Raymond John Johnson is a truly unique artist with a very interesting story. He is a gentle soul who started life as an orphan. At age five he was adopted by his foster parents, Johnny and Bridget Johnson, of Jobs Cove, Conception Bay, and grew up in that small outport where the dialect is never quite sure what to do with “r”s.
Who knows why the hand of fate sent Ray to Jobs Cove, but one thing is for sure, it was the start of his love affair with the accordion. Beginning with his father’s musical influence, Ray learned to play an accordion that cost just $24.00 way back in the pot auger days. Continuing with the opportunities of the Jobs Cove social scene, Ray persevered until, at the age of eight, he had mastered the instrument.
His first official gig came when he played for a square dance, replacing the original player who had found too much weather to perform. In those days the square dance player was known as the “fiddler”, regardless of what instrument he played. Thus Ray became the official square dance “fiddler” while still playing his accordion.
From there his fledgling career started to take off. He enthusiastically learned more tunes and would routinely be called on to play for marathon soup, supper and dance events, which started at eight in the evening and went on until four or five in the morning.
As he got better, Ray recalls, people would pass the hat at the end of the dance and he earned enough money to keep himself in books and clothes.
At the grand old age of twelve, Ray had started his professional career, influenced by locals and the music he experienced from a new medium called television. He was so taken by Don Messer that he took up fiddle playing and wrote directly to Don Messer asking him to send a supply of Rosin for his bow. Never really expecting to hear anything, he put the matter out of his mind but, low and behold, after three weeks he received not only the Rosin package, but a signed photo of Don Messer, a book from Messer’s private collection on how to play the fiddle and a bridge for his fiddle.
Ray continued his playing in Jobs Cove until he graduated from high school and left to study art at St. John’s and Halifax, ultimately graduating with a degree in Fine Arts and Education. While in Halifax, Ray continued performing at the university and other coffee houses, as well as the Newfoundland club and, of course, house parties. He also recorded six albums at the old Audat recording studio in Halifax.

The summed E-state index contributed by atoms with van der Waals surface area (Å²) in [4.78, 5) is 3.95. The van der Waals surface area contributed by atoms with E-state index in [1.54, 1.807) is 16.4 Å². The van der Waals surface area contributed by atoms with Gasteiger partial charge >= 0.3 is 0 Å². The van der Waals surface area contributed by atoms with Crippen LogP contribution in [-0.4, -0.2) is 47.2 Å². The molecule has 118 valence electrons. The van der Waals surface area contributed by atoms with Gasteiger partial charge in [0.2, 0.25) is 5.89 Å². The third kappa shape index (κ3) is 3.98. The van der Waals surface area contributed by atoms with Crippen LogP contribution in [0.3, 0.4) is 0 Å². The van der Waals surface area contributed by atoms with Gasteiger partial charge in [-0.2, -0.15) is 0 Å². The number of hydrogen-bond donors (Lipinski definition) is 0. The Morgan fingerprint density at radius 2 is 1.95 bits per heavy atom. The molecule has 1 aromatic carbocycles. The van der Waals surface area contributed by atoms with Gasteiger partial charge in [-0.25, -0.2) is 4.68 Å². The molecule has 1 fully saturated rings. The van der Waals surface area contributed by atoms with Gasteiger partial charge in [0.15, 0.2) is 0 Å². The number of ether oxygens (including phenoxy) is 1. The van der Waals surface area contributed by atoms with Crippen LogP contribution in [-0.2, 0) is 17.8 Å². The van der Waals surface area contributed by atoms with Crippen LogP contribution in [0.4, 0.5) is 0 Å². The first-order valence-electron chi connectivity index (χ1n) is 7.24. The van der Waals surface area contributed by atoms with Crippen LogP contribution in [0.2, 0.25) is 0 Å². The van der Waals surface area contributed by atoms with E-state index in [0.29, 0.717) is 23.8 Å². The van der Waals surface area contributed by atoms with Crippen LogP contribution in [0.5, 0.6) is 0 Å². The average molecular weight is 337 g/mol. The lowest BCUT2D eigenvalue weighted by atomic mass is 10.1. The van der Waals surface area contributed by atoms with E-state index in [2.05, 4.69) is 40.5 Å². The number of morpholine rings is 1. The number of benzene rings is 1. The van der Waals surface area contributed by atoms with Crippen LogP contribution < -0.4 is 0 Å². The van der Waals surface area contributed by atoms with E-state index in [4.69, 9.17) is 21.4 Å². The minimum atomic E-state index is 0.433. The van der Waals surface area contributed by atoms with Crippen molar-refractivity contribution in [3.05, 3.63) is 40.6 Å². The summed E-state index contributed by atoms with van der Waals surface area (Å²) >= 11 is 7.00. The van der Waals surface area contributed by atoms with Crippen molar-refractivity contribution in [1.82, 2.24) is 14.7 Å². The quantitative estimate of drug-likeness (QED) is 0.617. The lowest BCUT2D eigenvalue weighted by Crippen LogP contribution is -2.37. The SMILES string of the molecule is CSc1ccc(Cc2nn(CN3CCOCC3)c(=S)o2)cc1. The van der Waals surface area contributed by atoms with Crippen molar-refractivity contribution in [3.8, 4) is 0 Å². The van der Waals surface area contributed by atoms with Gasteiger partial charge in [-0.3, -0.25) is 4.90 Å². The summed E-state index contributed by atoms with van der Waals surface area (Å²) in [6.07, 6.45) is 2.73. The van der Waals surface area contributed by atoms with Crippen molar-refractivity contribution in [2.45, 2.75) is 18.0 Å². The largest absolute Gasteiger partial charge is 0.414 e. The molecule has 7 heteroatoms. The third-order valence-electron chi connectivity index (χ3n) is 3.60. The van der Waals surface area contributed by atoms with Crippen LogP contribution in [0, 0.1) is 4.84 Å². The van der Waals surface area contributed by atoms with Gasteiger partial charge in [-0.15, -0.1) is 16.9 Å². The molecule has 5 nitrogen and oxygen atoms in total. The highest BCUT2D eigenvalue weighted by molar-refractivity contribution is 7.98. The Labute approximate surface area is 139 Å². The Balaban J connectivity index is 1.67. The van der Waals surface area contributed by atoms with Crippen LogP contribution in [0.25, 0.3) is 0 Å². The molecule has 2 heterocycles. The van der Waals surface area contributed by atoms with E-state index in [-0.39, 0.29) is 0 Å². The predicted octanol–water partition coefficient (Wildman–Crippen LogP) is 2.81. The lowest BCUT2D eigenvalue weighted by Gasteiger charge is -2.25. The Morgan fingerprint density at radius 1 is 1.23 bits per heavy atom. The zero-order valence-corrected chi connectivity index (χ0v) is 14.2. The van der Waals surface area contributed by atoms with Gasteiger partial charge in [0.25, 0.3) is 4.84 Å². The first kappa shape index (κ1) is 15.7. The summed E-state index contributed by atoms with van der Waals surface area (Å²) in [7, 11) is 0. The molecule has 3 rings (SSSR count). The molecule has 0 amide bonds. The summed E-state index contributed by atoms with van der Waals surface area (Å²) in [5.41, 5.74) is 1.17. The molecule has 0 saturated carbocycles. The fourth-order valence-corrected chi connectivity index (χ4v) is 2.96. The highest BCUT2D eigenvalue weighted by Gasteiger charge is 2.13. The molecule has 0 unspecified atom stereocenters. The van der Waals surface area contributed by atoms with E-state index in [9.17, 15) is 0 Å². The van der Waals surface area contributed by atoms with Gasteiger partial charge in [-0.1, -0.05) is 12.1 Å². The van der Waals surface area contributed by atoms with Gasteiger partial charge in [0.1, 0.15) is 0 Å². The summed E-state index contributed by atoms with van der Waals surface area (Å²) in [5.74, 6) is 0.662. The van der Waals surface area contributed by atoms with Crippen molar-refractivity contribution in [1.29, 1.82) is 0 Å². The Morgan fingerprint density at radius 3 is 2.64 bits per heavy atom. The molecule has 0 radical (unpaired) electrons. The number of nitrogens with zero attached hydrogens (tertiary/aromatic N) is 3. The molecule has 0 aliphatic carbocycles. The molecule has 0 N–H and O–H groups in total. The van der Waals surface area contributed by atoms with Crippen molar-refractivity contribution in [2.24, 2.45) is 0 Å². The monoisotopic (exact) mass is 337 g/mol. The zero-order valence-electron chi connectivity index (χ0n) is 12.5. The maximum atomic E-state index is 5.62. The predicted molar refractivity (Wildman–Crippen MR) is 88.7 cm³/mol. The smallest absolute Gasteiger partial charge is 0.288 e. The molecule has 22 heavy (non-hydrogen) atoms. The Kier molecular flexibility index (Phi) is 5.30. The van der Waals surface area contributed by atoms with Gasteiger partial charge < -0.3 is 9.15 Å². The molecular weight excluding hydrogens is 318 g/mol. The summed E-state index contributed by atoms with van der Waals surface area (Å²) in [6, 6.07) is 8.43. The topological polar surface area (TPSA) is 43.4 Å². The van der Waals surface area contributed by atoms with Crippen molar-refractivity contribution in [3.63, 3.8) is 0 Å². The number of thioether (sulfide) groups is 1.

In 1976 Ray’s homesickness got the better of him and he returned home to teach in Glovertown, a move that proved fate was with Ray.
Another teacher, Wayne Chaulk, was working in Glovertown and they began jamming. Soon after they joined Kevin Blackmore, a.k.a. Buddy Wasisname, and together the trio formed a musical/comedy act with the unlikely name of Buddy Wasisname and The Other Fellers. That was eighteen years ago.
Today the Buddy Wasisname trio is still going strong. Ray has developed into the ultimate accordion player and singer and is also now a reluctant comedian of considerable ability. Give him a set of lines and he turns into the consummate performer.
Ray’s unique love of all things traditional is beautifully displayed in his reciting abilities. Perhaps the only professional entertainer to currently use this art form, Ray is nothing short of brilliant as he infuses each passage with the vigor and drama of a Shakespearean actor. His latest recitation, a poem by Ena Constance Barrett entitled “Newfoundland ” highlights Ray’s talents and his passion for his homeland.
Another talent Ray displays is his ability to compose both music and lyric. His unusual singing voice adds a distinct flavour to his songs about the Newfoundland way of life which is facing the challenge of change and even extinction.
Ray takes his life as a performing artist very seriously, and so he should because his fans love him and endorse his allegiance to tradition.
Ray Johnson, a unique performer, a unique person.
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